For decades the illness had no cure. But with awareness and the advent of antiretroviral treatment, the disease has become more manageable, with global HIV death rates dropping from 2.2 million to 1.6 million between 2005 and 2012.

HIV can be transmitted through unprotected sexual contact, intravenous drug use, infected blood transfusion, shared use of injectors, from mother-to-child transmission during pregnancy, childbirth, and breastfeeding. The virus destroys a type of white blood cell essential to a functioning immune system. But as the virus gradually weakens the immunity, it causes symptoms, making it harder for your body to resist infections and other diseases.

HIV Aids

6. Ebola

Ebola is a rare and fatal disease caused by the Ebola filovirus. There are five types of Ebola virus, four of which are known to cause human disease. The Bat is suspected to be the natural reservoir of the virus. Humans contract the disease through direct contact with vomit, infected body fluids, or contaminated objects such as needles and syringes. Symptoms usually begin between two and 21 days after infection and include:

  • fever

  • sore throat

  • severe headaches

  • diarrhoea

  • vomiting

  • muscle pain and weakness

  • decreased liver and kidney function

  • bleeding and bruising (both internally and externally)

Several small outbreaks of Ebola have occurred in Africa since its discovery in 1976, but the incident between 2013 and 2016 was the deadliest. The episode began in Guinea and progressed to Sierra Leone and Liberia. Roughly 28,600 people got infected, and 11,325 died before the virus was contained and declared in 2016.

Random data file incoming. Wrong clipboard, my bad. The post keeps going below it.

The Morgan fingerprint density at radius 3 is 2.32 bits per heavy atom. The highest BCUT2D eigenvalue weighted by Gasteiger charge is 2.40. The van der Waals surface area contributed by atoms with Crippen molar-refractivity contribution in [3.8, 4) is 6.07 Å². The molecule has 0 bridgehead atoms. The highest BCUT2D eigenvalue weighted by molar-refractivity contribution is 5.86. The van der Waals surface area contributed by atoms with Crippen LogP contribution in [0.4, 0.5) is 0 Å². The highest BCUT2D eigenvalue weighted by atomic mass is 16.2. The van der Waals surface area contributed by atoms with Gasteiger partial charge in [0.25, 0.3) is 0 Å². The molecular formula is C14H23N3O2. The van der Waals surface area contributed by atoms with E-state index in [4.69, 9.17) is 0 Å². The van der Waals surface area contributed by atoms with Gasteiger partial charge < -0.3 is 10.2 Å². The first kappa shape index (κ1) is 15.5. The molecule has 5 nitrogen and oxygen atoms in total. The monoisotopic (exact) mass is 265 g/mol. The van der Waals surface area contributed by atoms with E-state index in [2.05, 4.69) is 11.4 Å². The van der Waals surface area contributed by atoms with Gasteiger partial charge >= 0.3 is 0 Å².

Ebola

7. Coronavirus

Initially reported in Wuhan in late 2019, the coronavirus illness is caused by the novel SARS-CoV-2 virus. The disease quickly spread like wildfire, resulting in a pandemic. As of mid-October 2022, approximately 6.5 million people had died from the COVID -19 pandemic.

People contract COVID-19 when they inhale virus-containing droplets/aerosols and tiny airborne particles expelled by infected people while coughing, sneezing, or speaking. Symptoms typically appear two to 14 days after virus exposure, with most people tending to have mild to moderate symptoms such as fever, loss of smell, and tiredness. However, severe symptoms may be seen in those with other health problems such as diabetes, cardiovascular diseases, etc. There is no standard cure for COVID-19, but there are many ways to manage it, including oxygen support, antivirals, and, most importantly, vaccines.

 Coronavirus

References

Disclaimer: The content on this page is generic and shared only for informational and explanatory purposes. Please consult a doctor before making any health-related decisions.